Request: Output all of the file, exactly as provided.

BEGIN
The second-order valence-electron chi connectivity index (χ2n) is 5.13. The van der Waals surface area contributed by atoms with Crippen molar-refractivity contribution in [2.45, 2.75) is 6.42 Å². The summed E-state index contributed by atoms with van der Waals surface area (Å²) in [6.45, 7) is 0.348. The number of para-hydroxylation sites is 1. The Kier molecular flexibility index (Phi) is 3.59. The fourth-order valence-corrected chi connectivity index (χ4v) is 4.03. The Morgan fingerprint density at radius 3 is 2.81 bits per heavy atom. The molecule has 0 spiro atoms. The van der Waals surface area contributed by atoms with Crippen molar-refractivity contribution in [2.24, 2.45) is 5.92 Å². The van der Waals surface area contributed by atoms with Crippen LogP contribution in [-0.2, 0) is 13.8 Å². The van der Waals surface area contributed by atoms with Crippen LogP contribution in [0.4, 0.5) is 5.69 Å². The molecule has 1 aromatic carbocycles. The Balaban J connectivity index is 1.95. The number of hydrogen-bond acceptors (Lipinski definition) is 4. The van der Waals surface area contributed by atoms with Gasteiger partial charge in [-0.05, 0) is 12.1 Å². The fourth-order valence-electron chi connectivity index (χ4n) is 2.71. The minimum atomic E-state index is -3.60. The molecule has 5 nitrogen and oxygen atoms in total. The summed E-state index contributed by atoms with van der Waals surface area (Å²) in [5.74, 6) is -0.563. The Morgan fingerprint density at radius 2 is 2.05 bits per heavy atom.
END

The second-order valence-electron chi connectivity index (χ2n) is 5.13. The van der Waals surface area contributed by atoms with Crippen molar-refractivity contribution in [2.45, 2.75) is 6.42 Å². The summed E-state index contributed by atoms with van der Waals surface area (Å²) in [6.45, 7) is 0.348. The number of para-hydroxylation sites is 1. The Kier molecular flexibility index (Phi) is 3.59. The fourth-order valence-corrected chi connectivity index (χ4v) is 4.03. The Morgan fingerprint density at radius 3 is 2.81 bits per heavy atom. The molecule has 0 spiro atoms. The van der Waals surface area contributed by atoms with Crippen molar-refractivity contribution in [2.24, 2.45) is 5.92 Å². The van der Waals surface area contributed by atoms with Crippen LogP contribution in [-0.2, 0) is 13.8 Å². The van der Waals surface area contributed by atoms with Crippen LogP contribution in [0.4, 0.5) is 5.69 Å². The molecule has 1 aromatic carbocycles. The Balaban J connectivity index is 1.95. The number of hydrogen-bond acceptors (Lipinski definition) is 4. The van der Waals surface area contributed by atoms with Gasteiger partial charge in [-0.05, 0) is 12.1 Å². The fourth-order valence-electron chi connectivity index (χ4n) is 2.71. The minimum atomic E-state index is -3.60. The molecule has 5 nitrogen and oxygen atoms in total. The summed E-state index contributed by atoms with van der Waals surface area (Å²) in [5.74, 6) is -0.563. The Morgan fingerprint density at radius 2 is 2.05 bits per heavy atom.